Lan Kwai Fong  (popularly LKF) is a expat hot spot for wining, dining and clubbing. They say, food options here are as varied as the crowd it attracts with Malay, Thai, Indian cuisines and Pho restaurants on offer. An after hour haunt of city suits and high heels, where the buzz gets bigger by the hour.

If you are into clean eating (low salt, low oil, no MSG etc ) you might want to try Chi Lin Vegetarian – as goes the name, a vegetarian restaurant offering delicacies of Chinese cuisine. Also as goes the name, it is close to Chi Lin Nunnery. You can savour a lot of Chinese dishes without worrying about what might have gone into that!

 

 

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And if you (and your purse strings) are up for it you can enjoy Posh Nosh at none other than  The Peninsula.

 

I’ve inserted a link to all the eateries – could be helpful when making reservations or for looking at menus.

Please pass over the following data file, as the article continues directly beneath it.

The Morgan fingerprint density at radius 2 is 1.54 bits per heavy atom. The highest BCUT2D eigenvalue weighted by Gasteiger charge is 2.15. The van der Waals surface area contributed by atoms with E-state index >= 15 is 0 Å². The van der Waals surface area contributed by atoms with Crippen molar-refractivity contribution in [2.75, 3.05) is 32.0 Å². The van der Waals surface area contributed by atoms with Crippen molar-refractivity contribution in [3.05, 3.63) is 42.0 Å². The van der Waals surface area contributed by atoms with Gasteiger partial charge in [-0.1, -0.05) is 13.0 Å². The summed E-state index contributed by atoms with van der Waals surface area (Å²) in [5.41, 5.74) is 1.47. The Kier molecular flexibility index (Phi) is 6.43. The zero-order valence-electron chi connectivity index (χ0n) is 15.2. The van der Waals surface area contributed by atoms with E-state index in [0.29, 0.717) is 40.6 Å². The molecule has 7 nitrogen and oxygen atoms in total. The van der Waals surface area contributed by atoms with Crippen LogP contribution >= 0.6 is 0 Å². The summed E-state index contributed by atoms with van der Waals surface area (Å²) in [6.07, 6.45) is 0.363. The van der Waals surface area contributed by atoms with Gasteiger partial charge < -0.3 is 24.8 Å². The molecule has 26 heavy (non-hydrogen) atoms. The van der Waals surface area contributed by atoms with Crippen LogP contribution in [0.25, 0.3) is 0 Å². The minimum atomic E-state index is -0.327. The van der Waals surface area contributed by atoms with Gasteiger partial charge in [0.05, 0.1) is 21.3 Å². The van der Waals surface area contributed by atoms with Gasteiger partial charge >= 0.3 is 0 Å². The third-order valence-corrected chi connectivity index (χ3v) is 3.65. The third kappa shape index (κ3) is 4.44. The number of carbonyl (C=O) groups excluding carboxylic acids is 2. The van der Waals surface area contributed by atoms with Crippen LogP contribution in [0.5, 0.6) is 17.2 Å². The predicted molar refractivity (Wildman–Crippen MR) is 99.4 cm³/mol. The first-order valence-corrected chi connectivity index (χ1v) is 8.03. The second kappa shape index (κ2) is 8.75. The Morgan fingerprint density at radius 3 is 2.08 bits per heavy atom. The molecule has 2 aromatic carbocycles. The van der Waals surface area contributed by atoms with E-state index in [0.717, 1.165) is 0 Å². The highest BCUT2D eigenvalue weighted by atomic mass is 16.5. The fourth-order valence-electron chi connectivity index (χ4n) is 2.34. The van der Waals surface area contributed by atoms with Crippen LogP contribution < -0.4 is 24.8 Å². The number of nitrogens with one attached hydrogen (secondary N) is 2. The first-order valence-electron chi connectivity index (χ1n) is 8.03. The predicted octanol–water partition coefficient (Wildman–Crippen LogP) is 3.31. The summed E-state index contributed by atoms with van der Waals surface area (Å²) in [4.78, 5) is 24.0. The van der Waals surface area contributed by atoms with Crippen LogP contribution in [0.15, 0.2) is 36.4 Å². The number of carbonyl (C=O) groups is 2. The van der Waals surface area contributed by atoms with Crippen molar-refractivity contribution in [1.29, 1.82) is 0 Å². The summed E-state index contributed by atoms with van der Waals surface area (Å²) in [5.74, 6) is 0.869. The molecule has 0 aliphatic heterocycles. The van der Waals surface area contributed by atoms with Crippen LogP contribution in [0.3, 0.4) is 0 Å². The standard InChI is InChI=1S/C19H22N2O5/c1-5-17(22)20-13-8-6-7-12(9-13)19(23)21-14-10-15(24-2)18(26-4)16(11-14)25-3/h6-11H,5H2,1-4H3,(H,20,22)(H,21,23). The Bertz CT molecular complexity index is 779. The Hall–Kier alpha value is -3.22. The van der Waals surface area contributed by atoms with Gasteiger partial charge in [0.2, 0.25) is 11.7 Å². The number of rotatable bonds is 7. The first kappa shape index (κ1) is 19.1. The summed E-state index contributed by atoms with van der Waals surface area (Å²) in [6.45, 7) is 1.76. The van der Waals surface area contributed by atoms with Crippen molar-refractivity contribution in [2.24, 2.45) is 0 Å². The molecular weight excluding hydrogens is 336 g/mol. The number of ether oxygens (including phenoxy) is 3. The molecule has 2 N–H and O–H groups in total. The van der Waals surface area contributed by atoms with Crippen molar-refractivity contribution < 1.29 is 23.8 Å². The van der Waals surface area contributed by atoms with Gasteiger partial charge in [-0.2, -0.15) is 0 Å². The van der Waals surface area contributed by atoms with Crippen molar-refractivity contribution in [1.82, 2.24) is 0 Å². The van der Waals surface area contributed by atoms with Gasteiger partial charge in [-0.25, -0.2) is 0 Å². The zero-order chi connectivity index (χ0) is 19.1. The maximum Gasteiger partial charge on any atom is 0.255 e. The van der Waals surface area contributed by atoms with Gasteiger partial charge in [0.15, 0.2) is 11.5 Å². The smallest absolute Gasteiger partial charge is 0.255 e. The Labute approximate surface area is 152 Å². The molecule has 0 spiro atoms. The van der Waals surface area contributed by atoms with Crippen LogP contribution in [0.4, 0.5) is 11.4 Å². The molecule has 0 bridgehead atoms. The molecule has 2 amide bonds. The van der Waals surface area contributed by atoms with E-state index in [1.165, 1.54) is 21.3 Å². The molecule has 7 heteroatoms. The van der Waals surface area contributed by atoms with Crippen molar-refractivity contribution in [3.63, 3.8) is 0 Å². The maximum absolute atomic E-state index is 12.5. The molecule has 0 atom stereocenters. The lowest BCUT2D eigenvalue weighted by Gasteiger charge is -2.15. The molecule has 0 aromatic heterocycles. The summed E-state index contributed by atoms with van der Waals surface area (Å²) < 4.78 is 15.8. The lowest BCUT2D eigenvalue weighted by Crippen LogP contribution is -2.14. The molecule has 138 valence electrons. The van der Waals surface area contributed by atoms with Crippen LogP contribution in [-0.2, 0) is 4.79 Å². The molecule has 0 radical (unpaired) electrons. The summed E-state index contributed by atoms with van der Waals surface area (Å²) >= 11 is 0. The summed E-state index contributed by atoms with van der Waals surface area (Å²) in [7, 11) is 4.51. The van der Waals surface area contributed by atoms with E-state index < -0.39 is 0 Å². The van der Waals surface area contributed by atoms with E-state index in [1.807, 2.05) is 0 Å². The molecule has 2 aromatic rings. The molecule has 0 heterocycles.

SHOP

 

If you ask me, an entire trip can be consumed by shopping and eating when in Hong Kong.

For luxury shoppers – there’s Times Square mall at Causeway bay which, blimey, was so crowded – I’ve never in my travel history seen such queues at any big designer stores as I saw here! Then there’s Nathan Road which is known as the ‘golden mile’ for shopping.

Landmark is another area for both high end as well as high street brands – so so many that you better have a plan to go about it!

For bargain hunters Mongkok Ladies market sets its stalls out at 11 am up until midnight. Basically a market of counterfeits that aren’t any cheaper either. Selling ‘fakes’ of everything from shoes to clothes and what not from decorative tid – bits to the unmentionables and real live birds – it’s an amusing place to go around at night. However, when it comes to bargaining the shop keepers can be pretty rude, off handed and a tough lot to haggle with 🤨! Better navigated as an open air museum rather than a shopping destination.